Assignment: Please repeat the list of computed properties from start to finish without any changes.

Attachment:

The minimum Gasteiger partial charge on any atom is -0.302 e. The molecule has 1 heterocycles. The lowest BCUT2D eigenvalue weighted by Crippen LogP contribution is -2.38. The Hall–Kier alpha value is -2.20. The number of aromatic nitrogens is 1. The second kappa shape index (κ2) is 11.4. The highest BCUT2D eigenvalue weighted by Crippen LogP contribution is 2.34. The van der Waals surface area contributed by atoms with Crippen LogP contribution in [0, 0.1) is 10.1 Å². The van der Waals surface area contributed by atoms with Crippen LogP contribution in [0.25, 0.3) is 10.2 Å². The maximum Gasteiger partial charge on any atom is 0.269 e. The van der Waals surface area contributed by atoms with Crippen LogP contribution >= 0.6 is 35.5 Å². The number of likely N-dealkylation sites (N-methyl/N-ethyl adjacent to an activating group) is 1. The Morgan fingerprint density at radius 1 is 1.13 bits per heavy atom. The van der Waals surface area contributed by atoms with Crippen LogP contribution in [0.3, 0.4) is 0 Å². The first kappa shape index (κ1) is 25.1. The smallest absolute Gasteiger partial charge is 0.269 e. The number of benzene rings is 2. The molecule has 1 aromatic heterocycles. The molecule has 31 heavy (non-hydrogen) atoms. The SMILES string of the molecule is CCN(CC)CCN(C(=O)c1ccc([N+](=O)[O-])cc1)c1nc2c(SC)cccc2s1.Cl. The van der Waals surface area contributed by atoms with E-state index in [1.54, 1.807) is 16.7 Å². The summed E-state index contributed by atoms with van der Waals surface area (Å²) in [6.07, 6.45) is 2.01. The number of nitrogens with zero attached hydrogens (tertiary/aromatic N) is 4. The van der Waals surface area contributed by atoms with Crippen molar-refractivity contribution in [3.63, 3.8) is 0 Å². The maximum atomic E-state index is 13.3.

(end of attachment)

The minimum Gasteiger partial charge on any atom is -0.302 e. The molecule has 1 heterocycles. The lowest BCUT2D eigenvalue weighted by Crippen LogP contribution is -2.38. The Hall–Kier alpha value is -2.20. The number of aromatic nitrogens is 1. The second kappa shape index (κ2) is 11.4. The highest BCUT2D eigenvalue weighted by Crippen LogP contribution is 2.34. The van der Waals surface area contributed by atoms with Crippen LogP contribution in [0, 0.1) is 10.1 Å². The van der Waals surface area contributed by atoms with Crippen LogP contribution in [0.25, 0.3) is 10.2 Å². The maximum Gasteiger partial charge on any atom is 0.269 e. The van der Waals surface area contributed by atoms with Crippen LogP contribution >= 0.6 is 35.5 Å². The number of likely N-dealkylation sites (N-methyl/N-ethyl adjacent to an activating group) is 1. The Morgan fingerprint density at radius 1 is 1.13 bits per heavy atom. The van der Waals surface area contributed by atoms with Crippen LogP contribution in [0.3, 0.4) is 0 Å². The first kappa shape index (κ1) is 25.1. The smallest absolute Gasteiger partial charge is 0.269 e. The number of benzene rings is 2. The molecule has 1 aromatic heterocycles. The molecule has 31 heavy (non-hydrogen) atoms. The SMILES string of the molecule is CCN(CC)CCN(C(=O)c1ccc([N+](=O)[O-])cc1)c1nc2c(SC)cccc2s1.Cl. The van der Waals surface area contributed by atoms with E-state index in [1.54, 1.807) is 16.7 Å². The summed E-state index contributed by atoms with van der Waals surface area (Å²) in [6.07, 6.45) is 2.01. The number of nitrogens with zero attached hydrogens (tertiary/aromatic N) is 4. The van der Waals surface area contributed by atoms with Crippen molar-refractivity contribution in [3.63, 3.8) is 0 Å². The maximum atomic E-state index is 13.3.